Maylee Todd's Inamorata, a new SummerWorks collaboration with La-Nai Gabriel, rearranges songs from her concept album, Acts Of Love, which hasn't even come out yet.
"It's kind of unfair on my end," laughs Todd, "but it's working out this way!"
It seems strange that audiences will hear the rearranged versions before they hear the originals, but Todd is interested in how the production will inform the songs themselves.
Inamorata is her second production for SummerWorks, following 2013's Maylee Todd's Musical Planetarium, which invited attendees to bring their own blankets and sprawl out on the Great Hall's floor as she performed in front of live projections courtesy of filmmaker Tess Girard.
This time, rather than pairing Todd with a collaborator, the programmers at SummerWorks let her choose her own, and composer/arranger Gabriel was the obvious choice.
Todd describes her as a "talented genius" who makes "really tasteful, intuitive choices," something she first learned when Gabriel arranged the string and horn parts on Todd's 2013 album, Escapology.
Unlike the energetic funk and soulful jazz Todd made her name with on Choose Your Own Adventure and Escapology, the songs she's released recently, like Lonely, are more stripped-down and synth-based. Gabriel's re-arrangements will push them toward a lusher orchestral sound, with woodwinds, strings and horns assuming the roles of Todd's synth parts.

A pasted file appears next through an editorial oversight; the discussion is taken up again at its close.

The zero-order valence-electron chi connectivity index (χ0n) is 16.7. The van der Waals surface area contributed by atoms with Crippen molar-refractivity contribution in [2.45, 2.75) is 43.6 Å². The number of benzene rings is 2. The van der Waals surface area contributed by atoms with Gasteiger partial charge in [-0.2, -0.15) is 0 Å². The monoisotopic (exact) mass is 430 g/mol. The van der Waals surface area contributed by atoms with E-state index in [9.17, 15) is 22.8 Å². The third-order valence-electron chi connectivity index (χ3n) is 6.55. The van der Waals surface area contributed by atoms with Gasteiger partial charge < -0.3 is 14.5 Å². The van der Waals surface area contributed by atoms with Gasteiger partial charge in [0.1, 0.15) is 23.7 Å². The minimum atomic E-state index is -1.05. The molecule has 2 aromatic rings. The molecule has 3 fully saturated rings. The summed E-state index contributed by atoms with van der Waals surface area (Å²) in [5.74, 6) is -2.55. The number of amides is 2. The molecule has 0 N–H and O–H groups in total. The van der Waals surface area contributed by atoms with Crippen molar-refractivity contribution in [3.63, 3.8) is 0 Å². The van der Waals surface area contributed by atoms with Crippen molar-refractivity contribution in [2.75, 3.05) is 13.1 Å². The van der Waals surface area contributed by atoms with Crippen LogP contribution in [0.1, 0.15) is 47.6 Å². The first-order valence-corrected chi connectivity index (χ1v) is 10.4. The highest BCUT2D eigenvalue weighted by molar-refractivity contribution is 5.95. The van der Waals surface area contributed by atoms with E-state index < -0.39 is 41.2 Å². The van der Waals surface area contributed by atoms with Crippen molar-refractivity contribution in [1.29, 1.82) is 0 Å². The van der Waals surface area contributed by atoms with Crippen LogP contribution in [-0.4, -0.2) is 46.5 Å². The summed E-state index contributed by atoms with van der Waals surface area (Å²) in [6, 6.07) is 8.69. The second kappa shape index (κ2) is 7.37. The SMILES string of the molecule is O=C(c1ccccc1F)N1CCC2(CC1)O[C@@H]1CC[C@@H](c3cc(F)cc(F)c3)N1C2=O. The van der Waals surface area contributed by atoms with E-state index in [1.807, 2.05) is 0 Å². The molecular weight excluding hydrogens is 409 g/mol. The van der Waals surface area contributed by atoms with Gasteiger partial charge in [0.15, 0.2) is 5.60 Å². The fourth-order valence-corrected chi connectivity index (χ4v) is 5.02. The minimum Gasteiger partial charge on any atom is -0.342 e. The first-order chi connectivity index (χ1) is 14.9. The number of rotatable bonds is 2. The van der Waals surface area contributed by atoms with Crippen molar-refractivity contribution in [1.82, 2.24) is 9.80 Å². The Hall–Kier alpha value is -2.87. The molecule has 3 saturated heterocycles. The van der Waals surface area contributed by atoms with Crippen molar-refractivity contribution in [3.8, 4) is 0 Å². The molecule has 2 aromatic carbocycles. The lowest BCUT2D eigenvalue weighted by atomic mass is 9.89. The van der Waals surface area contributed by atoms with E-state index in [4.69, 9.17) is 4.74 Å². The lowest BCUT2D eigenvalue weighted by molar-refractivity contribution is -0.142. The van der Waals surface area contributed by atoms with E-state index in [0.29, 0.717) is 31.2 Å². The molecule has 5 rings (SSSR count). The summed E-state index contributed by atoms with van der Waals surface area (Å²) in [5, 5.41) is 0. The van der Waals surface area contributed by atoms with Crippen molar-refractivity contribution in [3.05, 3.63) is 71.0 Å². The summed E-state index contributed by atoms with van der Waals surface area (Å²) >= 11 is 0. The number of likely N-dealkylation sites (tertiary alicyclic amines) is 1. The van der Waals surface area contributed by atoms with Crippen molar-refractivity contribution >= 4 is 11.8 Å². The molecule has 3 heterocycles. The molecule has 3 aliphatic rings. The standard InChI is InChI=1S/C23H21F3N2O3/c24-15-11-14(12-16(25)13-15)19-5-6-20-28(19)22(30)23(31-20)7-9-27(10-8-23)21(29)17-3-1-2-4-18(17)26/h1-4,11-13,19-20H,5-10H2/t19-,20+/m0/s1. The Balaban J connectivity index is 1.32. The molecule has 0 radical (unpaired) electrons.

"Inamorata" means "a woman one is in love with," a concept that informs the entire show, from the 3D projections Todd is making to the musical content and collaborators, including the all-female band who bring these "acts of love" to life. (It features Abigail Neale on alto sax/flute, Karen Ng on tenor sax/clarinet, Maya Chilton on violin/vocals and Erika Nielsen on cello.)
Embracing the female identity, Inamorata finds power in what Todd calls "love, femininity, Mother Nature, creation and destruction."
Though the SummerWorks stint wasn't a planned part of the development of Acts Of Love, Todd isn't afraid to let the process, and this collaboration, inform the record's outcome.
"La-Nai doesn't know this, but I was also selfishly wanting to give [the record] to someone in order to hear what they'd come up with, and then maybe that becomes the record," she says. "Who knows?"
The live performance will be recorded and released digitally, and she currently has enough recorded material for an EP and full-length, with the former arriving later this year and the latter sometime in 2017.
Exposing an unfinished album to a collaborator and building an entire show around it is the kind of daring risk Todd has been taking more and more often. Ever since she picked up a harp or a tenori-on, the narrative around her has been about how her curiosity informs her songwriting.
And while that curiosity still drives her to learn the ins and outs of recording software Ableton and 3D projection, the genesis of Acts Of Love stands apart from the rest of her work for its unflinching vulnerability, both conceptually and creatively.
It's an approach Todd says is integral to her art.
"At the end of the day, it's me alone, and I have to care for myself, take risks and be okay to put myself out there," she says. "I have nothing to lose. It'll only get me further along in the direction I need to go."
Get more Toronto show listings here.